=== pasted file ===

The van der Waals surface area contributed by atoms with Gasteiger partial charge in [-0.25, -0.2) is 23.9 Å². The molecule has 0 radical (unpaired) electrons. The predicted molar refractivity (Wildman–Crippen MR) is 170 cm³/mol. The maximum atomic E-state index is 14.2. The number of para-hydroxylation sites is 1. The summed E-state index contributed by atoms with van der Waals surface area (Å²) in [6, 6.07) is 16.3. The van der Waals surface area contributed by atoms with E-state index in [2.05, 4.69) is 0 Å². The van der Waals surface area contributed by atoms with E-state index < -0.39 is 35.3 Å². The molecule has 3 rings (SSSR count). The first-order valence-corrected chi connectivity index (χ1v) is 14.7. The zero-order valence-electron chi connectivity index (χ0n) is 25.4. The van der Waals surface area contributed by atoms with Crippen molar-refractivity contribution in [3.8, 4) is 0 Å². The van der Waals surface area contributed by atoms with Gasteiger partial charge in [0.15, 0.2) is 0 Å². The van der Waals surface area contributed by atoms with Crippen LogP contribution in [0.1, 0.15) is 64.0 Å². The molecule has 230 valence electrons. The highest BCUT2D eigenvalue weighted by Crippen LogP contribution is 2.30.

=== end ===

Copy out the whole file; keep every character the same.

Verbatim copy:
The van der Waals surface area contributed by atoms with Gasteiger partial charge in [-0.25, -0.2) is 23.9 Å². The molecule has 0 radical (unpaired) electrons. The predicted molar refractivity (Wildman–Crippen MR) is 170 cm³/mol. The maximum atomic E-state index is 14.2. The number of para-hydroxylation sites is 1. The summed E-state index contributed by atoms with van der Waals surface area (Å²) in [6, 6.07) is 16.3. The van der Waals surface area contributed by atoms with E-state index in [2.05, 4.69) is 0 Å². The van der Waals surface area contributed by atoms with E-state index < -0.39 is 35.3 Å². The molecule has 3 rings (SSSR count). The first-order valence-corrected chi connectivity index (χ1v) is 14.7. The zero-order valence-electron chi connectivity index (χ0n) is 25.4. The van der Waals surface area contributed by atoms with Crippen molar-refractivity contribution in [3.8, 4) is 0 Å². The van der Waals surface area contributed by atoms with Gasteiger partial charge in [0.15, 0.2) is 0 Å². The van der Waals surface area contributed by atoms with Crippen LogP contribution in [0.1, 0.15) is 64.0 Å². The molecule has 230 valence electrons. The highest BCUT2D eigenvalue weighted by Crippen LogP contribution is 2.30.